Consider how many of us felt so differently a number of years ago when ISIS militia decapitated their captives, or executed prisoners with black bags covering their heads. Those events felt like the embodiment of evil. Likewise, we feel repulsed and disgusted when we hear stories of rape, human trafficking and child molestation. We should feel this way. Evil is anathema to a healthy human soul.

But the disgust of mass shootings has worn off, even just a little. News anchors do not break down and cry when reporting these stories. These are stories, many, plural.

Somewhere, in the jumble of US politics around rights and amendments, we forgot the simple truth that holding a weapon is, in itself, a tragedy.

To any student of Tanach, the obvious and clear intent of the Torah is to arrive in a world where weapons are unnecessary. It's explicit in the Brachos that Hashem promises in our Parsha:

וְנָתַתִּי שָׁלוֹם בָּאָרֶץ וּשְׁכַבְתֶּם וְאֵין מַחֲרִיד ... וְחֶרֶב לֹא־תַעֲבֹר בְּאַרְצְכֶם I will grant peace in the land, and you shall lie down untroubled by anyone; ... and no sword shall cross your land.

Yet, we all acknowledge that despite Hashem's desire for us to rid the world of violence, there are times that owning a weapon is necessary.

Rav Shlomo Aviner (שאילת שלמה ח״ג פז) goes to great lengths to prove that one should make the Bracha of Shehechiyanu on purchasing a weapon for self defense, since we thankfully live in a generation that Jews can defend ourselves. This fact alone, he argues, is a cause for celebration. But Rav Aviner also humbly admits that he is a lone voice on this topic (עתורי ירושלים ע׳ כ״ט). Rabbi Ovadia Yosef, Rabbi Dov Lior and Rabbi Avichai Rontzki (the former Chief Rabbi of Tzahal) all disagree, ruling that one should not say Shehechiyanu on an item that we wish we never needed to own. These Halachik debates are sensitive and nuanced. I can hear both sides, but this does not extend to the discussions that place in this country.

Please forgive my un-American-ness. I simply do not understand the fascination, obsession and pride associated with guns.

Clearly there is space and reason in Halacha for a Jew to purchase a gun. I can understand the need to do so. But I cannot fathom how a Jew could be a “Gun Enthusiast.” How could a child of Avraham and Sarah possibly be enthusiastic about an item whose primary purpose is to kill?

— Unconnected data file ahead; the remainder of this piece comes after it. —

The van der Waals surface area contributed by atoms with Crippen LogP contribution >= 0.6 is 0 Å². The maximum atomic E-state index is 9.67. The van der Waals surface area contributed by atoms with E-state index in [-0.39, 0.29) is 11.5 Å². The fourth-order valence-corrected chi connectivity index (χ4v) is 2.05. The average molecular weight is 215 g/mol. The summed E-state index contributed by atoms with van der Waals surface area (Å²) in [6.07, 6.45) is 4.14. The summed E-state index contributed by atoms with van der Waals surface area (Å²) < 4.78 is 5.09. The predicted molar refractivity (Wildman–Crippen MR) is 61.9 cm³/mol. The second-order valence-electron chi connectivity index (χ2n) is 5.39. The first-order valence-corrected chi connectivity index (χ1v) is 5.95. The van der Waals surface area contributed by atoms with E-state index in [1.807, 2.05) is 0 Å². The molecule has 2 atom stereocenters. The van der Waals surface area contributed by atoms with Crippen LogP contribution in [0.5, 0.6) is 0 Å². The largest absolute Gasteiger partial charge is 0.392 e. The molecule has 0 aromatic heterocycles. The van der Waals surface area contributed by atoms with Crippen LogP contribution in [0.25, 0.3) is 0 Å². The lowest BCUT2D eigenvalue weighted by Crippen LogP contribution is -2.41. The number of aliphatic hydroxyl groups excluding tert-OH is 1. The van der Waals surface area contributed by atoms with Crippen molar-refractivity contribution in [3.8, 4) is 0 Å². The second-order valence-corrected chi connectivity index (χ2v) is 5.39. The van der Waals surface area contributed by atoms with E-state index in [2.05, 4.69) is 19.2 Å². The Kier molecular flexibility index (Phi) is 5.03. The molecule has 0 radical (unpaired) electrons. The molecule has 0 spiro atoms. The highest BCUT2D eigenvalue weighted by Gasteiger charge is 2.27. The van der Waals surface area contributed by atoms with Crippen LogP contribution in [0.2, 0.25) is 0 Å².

We live in a country where rifles are symbols of freedom, self determinism, patriotism and independence. There is nothing in the Second Amendment that legislates that this must be the case. But even if these are indeed symbols of the USA, perhaps, as Ohavei Hashem and Yarei Shamayim, we should feel disgust in the juxtaposition of freedom and instruments of death. This is not our version of freedom. Our freedom is the opposite: When Hashem offered us the Torah he was offering us freedom from the Angel of Death (שמות רבה מא).


We need to take stock of reality in this country. It is far too easy to purchase a tool of mass murder. But legislation is neither the beginning nor the end of the problem. This sickness is deep.

It is the easy access to guns, coupled with a culture that celebrates gun ownership, inspired by emotionally charged and hateful political rhetoric, angered by conspiracies and distrust, fueled in online echo chambers, festering in loneliness and pain. All of these play their part in the problem. We need to take responsibility for solving all of this.

There is so much work to be done, and honestly, I do not know how to proceed. But I'd like to believe that it does not have to be this way forever. We can be better, as individuals, as communities, as societies; and the work starts here and now.

So here is my suggestion: We start with acknowledging that this is not normal, but in a much deeper way, we start by believing that normal is still attainable, if we're willing to work at it.

What exactly does normal look like?

Rav Kook writes (אורות התחיה יז):

אין האדם מוכשר לשום כח רוחני שבעולם בשלמות גדולה כזאת שהוא מוכשר לאמונה ולאהבה... כל מה שהיחיד והכלל עושה, בכל גלגולי הסבות וכל הכחות המתגלים בחיי התרבות, הכל הולך הוא להשלים במעלה העליונה את האמונה ואת האהבה.

The most natural inclination of a person is to love and to trust... Every action of every individual, every event of history, every wave of culture; all of it is ultimately in pursuit of fulfilling the great Potential of Love and Trust.

This is the great dream of the Prophet:

And they shall beat their swords into plowshares, And their spears into pruning hooks: Nation shall not take up Sword against nation; They shall never again know war. (ישעיהו ב׳ ד׳)

Uvalde should be the last time. Hashem should help us to take meaningful action to move just a little closer to His world of Love and Trust.